The police chief then warned Chuck that he was monitoring his movements — even on visits to the state capital of Salvador 50 miles away. He told him that he had no issue with such programs as adult literacy, health education, road improvements, and support for the area soccer team. But organizing residents into a neighborhood association to pressure authorities would be a different matter entirely.
In Valença, similar complaints by the mayor and several high-profile businessmen led to Brazil’s Orwellian-named Department for Political and Social Order (DOPS) – the secret police akin to the Gestapo or Stasi — to break into Jack’s shack while he was out of town. They detected evidence of what they deemed unacceptable political behavior displayed prominently and called for his immediate arrest.
During the military dictatorship (1964 to 1985), DOPS agents searched for “subversivos, and provided “ideological clearance certificates” for employees in certain jobs. They deemed Jack a “subversivo.”
Fliers circulated in Valença asking “all patriotic citizens” to remain on the telephone if they heard subversive chatter when party lines crossed — common in those days — and to report anything they heard to the authorities. DOPS agents even turned their attention to “subversive music.” Paulinho, who ran Valença’s only record store, once asked Jack to shut the door behind him since he wanted to listen to a song by singer Juca Chaves called “Caixinha, Obrigado,” (“Little box, thank you”), whose lyrics satirized the military (Chaves was later forced to flee to Italy).
Each Bahian town also had a local army garrison whose commanding officer was in charge of ferreting out subversives. In Valença, it was a stocky man called Sgt. Jehovah with whom Jack had a minor run-in at the town’s first-ever art fair after challenging his decision to close it down. Organized by a university student named Nilo from the state capital, it included a painting of Che Guevara as Saint George beheading the U.S. dragon. That was enough for Jehovah to deem it “subversive” and arrest Nilo, who was later expelled from his university over the incident.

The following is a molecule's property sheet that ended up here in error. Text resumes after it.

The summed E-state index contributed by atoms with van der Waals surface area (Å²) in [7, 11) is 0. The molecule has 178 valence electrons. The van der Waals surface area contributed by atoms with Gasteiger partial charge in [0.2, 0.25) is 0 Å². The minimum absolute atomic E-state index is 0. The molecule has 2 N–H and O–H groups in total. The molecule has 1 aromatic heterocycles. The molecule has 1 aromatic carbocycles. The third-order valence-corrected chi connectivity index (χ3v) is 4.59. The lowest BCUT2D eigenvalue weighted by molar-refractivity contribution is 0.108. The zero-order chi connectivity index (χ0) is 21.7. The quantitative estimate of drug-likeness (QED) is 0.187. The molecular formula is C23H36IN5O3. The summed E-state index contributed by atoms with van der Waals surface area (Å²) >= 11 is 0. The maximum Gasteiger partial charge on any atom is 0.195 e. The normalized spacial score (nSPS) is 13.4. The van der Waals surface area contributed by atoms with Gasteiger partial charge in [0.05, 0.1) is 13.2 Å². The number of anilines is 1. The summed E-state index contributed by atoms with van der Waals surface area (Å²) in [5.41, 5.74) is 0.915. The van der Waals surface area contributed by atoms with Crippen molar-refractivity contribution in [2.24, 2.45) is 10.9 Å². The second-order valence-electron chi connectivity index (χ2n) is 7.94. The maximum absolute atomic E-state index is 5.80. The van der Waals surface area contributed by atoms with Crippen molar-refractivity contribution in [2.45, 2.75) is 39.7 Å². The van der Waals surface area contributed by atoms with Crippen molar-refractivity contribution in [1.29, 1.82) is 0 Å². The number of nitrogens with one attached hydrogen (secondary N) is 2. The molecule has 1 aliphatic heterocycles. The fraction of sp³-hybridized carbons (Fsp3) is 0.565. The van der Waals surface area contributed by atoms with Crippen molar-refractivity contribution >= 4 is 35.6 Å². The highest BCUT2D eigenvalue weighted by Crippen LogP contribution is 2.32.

Such harsh repression was made possible four months after our arrival in Brazil, when the military in December 1968 declared AI-5 (Institutional Act No. 5), which closed down Congress and gave the government the power to intervene in state and local affairs under the pretext of national security. It also imposed censorship, declared the illegality of political meetings, the suspension of habeas corpus, and the removal of political rights of citizens perceived as subversive.
During its 21-year-rule, successive military strongmen arrested and tortured tens of thousands of Brazilians and executed or disappeared more than 400.
Half-way through our two-year Peace Corps stint, we were both ready for a break and entitled to an allotted one-month vacation. We left not knowing that authorities had issued an all-points-bulletin for Jack’s arrest. The government told the Peace Corps that Jack would be imprisoned if it didn’t send him back to the United States.